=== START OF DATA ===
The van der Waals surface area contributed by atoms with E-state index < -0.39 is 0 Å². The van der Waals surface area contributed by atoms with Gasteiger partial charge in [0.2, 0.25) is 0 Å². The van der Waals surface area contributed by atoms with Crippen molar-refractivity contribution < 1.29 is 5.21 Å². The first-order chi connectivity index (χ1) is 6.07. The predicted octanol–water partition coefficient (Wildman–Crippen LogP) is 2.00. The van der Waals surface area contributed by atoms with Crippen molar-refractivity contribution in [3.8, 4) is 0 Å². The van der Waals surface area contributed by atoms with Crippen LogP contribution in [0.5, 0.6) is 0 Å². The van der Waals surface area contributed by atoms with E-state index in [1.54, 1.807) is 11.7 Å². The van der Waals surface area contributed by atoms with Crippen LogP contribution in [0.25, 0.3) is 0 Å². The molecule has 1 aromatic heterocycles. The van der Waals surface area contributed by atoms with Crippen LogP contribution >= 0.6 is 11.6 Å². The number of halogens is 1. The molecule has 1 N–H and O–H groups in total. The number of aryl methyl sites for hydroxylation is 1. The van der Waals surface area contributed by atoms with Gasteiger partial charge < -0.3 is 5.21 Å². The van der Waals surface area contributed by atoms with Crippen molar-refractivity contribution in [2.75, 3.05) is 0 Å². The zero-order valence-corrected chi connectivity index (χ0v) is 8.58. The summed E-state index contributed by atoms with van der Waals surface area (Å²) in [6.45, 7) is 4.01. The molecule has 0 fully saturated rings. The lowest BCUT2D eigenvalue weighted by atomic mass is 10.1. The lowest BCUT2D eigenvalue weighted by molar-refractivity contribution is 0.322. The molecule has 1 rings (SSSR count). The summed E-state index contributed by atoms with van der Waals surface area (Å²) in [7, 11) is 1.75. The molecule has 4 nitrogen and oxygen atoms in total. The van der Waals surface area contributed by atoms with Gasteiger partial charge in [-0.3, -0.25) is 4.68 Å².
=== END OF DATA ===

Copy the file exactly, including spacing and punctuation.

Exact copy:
The van der Waals surface area contributed by atoms with E-state index < -0.39 is 0 Å². The van der Waals surface area contributed by atoms with Gasteiger partial charge in [0.2, 0.25) is 0 Å². The van der Waals surface area contributed by atoms with Crippen molar-refractivity contribution < 1.29 is 5.21 Å². The first-order chi connectivity index (χ1) is 6.07. The predicted octanol–water partition coefficient (Wildman–Crippen LogP) is 2.00. The van der Waals surface area contributed by atoms with Crippen molar-refractivity contribution in [3.8, 4) is 0 Å². The van der Waals surface area contributed by atoms with Crippen LogP contribution in [0.5, 0.6) is 0 Å². The van der Waals surface area contributed by atoms with E-state index in [1.54, 1.807) is 11.7 Å². The van der Waals surface area contributed by atoms with Crippen LogP contribution in [0.25, 0.3) is 0 Å². The molecule has 1 aromatic heterocycles. The van der Waals surface area contributed by atoms with Crippen LogP contribution >= 0.6 is 11.6 Å². The number of halogens is 1. The molecule has 1 N–H and O–H groups in total. The number of aryl methyl sites for hydroxylation is 1. The van der Waals surface area contributed by atoms with Gasteiger partial charge < -0.3 is 5.21 Å². The van der Waals surface area contributed by atoms with Crippen molar-refractivity contribution in [2.75, 3.05) is 0 Å². The zero-order valence-corrected chi connectivity index (χ0v) is 8.58. The summed E-state index contributed by atoms with van der Waals surface area (Å²) in [6.45, 7) is 4.01. The molecule has 0 fully saturated rings. The lowest BCUT2D eigenvalue weighted by atomic mass is 10.1. The lowest BCUT2D eigenvalue weighted by molar-refractivity contribution is 0.322. The molecule has 1 rings (SSSR count). The summed E-state index contributed by atoms with van der Waals surface area (Å²) in [7, 11) is 1.75. The molecule has 4 nitrogen and oxygen atoms in total. The van der Waals surface area contributed by atoms with Gasteiger partial charge in [-0.3, -0.25) is 4.68 Å².